Demonstration of clicking the "Inspect" icon and clicking through elements in Edge Theme: Codesong

If you aren't already using Microsoft Edge for browser debugging, you can switch to it by replacing "type": "chrome" or "type": "pwa-chrome" with "type": "pwa-msedge" in your launch.json. This is also supported in Blazor applications by setting "browser": "edge" in its launch config.

Support for renamed identifiers in sourcemaps

A long-requested feature, the JavaScript debugger now supports renamed identifiers in sourcemaps. This is particularly useful when debugging minified code:

A screenshot paused at a breakpoint. Minified code is being run, but the variables, watch, and debug console views show that variables can be accessed by the original names. Theme: Codesong

Renamed variables are supported in the Variables view, Watch view, and in the Debug Console REPL. You can check whether your tooling emits renames by looking for a non-empty "names" array in the sourcemap files it generates.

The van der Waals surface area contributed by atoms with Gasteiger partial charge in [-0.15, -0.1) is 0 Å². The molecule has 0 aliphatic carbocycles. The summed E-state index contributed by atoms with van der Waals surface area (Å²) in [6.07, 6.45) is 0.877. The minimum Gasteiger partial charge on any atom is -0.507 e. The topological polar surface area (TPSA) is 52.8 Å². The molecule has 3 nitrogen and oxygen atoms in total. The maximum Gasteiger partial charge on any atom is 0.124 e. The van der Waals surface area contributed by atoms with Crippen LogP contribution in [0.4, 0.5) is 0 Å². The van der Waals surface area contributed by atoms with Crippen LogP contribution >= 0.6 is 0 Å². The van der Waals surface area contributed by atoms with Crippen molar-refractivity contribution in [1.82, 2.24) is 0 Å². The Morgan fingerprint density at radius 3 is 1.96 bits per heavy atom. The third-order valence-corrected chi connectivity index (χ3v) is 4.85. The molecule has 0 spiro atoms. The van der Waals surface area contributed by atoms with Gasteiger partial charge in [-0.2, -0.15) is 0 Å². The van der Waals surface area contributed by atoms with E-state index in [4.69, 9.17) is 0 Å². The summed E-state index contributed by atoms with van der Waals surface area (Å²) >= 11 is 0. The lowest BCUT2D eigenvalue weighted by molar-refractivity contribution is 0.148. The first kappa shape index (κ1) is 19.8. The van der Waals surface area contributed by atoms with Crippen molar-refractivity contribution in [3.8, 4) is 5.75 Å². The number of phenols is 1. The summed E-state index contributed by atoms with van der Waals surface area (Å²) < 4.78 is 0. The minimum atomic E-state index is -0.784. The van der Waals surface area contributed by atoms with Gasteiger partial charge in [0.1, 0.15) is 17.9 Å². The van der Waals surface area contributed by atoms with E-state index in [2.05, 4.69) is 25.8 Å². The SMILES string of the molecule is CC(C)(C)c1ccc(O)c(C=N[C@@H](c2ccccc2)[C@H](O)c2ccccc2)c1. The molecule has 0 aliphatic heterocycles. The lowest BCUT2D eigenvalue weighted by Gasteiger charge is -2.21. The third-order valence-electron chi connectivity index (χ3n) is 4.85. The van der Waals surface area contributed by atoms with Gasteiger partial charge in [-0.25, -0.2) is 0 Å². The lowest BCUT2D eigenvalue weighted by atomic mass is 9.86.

Reveal hit breakpoint in the BREAKPOINTS view

When a breakpoint gets hit, VS Code now selects and reveals it in the BREAKPOINTS view. This should make it easier to understand which exact breakpoint has caused the program to break.

Currently only the JS-debug extension supports this feature, but we expect other debug extensions to follow soon.

As the user steps in the program, a breakpoint that got hit is selected and revealed in the BREAKPOINTS view

Languages

TypeScript 4.3.2

VS Code now ships with TypeScript 4.3.2. This major update includes many TypeScript language improvements, along with many improvements and bug fixes for JavaScript and TypeScript tooling.

You can read more about TypeScript 4.3 on the TypeScript blog.

VS Code now supports JSDoc @link tags in JavaScript and TypeScript comments. These let you create clickable links to a symbol in your documentation:

Navigating code using JSDoc @link tags

JSDoc @link tags are written as: {@link symbolName}. You can also optionally specify text to be render in place of the symbol name: {@link class.property Alt text}.

@link is supported in hovers, suggestions, and signature help. We have also updated the VS Code extensibility type declaration file vscode.d.ts to use @link.

Completions in import statements

Auto import in JavaScript and TypeScript automatically add imports when you accept a suggestion. With VS Code 1.57, they now also work when writing an import statement itself:

Auto imports in an import statement

This can be a time saver if you ever need to manually add an import.